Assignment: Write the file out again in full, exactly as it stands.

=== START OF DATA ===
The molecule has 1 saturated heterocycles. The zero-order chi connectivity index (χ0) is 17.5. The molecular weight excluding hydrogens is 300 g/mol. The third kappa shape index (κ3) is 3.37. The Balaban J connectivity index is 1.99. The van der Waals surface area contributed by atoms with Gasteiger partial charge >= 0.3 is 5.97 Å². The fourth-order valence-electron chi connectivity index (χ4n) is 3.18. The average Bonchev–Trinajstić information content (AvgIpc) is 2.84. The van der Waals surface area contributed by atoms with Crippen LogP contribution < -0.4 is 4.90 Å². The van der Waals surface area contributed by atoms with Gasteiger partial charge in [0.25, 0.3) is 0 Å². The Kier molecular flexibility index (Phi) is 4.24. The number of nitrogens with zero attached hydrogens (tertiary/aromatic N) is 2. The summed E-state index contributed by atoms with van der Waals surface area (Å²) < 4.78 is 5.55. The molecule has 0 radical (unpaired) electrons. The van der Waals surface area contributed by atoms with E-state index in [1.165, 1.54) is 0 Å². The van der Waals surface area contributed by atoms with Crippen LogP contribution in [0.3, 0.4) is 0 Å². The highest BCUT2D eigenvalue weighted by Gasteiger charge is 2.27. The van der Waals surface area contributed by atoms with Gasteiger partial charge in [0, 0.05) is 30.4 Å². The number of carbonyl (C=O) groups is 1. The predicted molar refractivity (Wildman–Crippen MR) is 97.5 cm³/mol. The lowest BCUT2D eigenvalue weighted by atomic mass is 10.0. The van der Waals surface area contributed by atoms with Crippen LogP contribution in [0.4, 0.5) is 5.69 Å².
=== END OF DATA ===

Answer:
The molecule has 1 saturated heterocycles. The zero-order chi connectivity index (χ0) is 17.5. The molecular weight excluding hydrogens is 300 g/mol. The third kappa shape index (κ3) is 3.37. The Balaban J connectivity index is 1.99. The van der Waals surface area contributed by atoms with Gasteiger partial charge >= 0.3 is 5.97 Å². The fourth-order valence-electron chi connectivity index (χ4n) is 3.18. The average Bonchev–Trinajstić information content (AvgIpc) is 2.84. The van der Waals surface area contributed by atoms with Crippen LogP contribution < -0.4 is 4.90 Å². The van der Waals surface area contributed by atoms with Gasteiger partial charge in [0.25, 0.3) is 0 Å². The Kier molecular flexibility index (Phi) is 4.24. The number of nitrogens with zero attached hydrogens (tertiary/aromatic N) is 2. The summed E-state index contributed by atoms with van der Waals surface area (Å²) < 4.78 is 5.55. The molecule has 0 radical (unpaired) electrons. The van der Waals surface area contributed by atoms with E-state index in [1.165, 1.54) is 0 Å². The van der Waals surface area contributed by atoms with Crippen LogP contribution in [0.3, 0.4) is 0 Å². The highest BCUT2D eigenvalue weighted by Gasteiger charge is 2.27. The van der Waals surface area contributed by atoms with Gasteiger partial charge in [0, 0.05) is 30.4 Å². The number of carbonyl (C=O) groups is 1. The predicted molar refractivity (Wildman–Crippen MR) is 97.5 cm³/mol. The lowest BCUT2D eigenvalue weighted by atomic mass is 10.0. The van der Waals surface area contributed by atoms with Crippen LogP contribution in [0.4, 0.5) is 5.69 Å².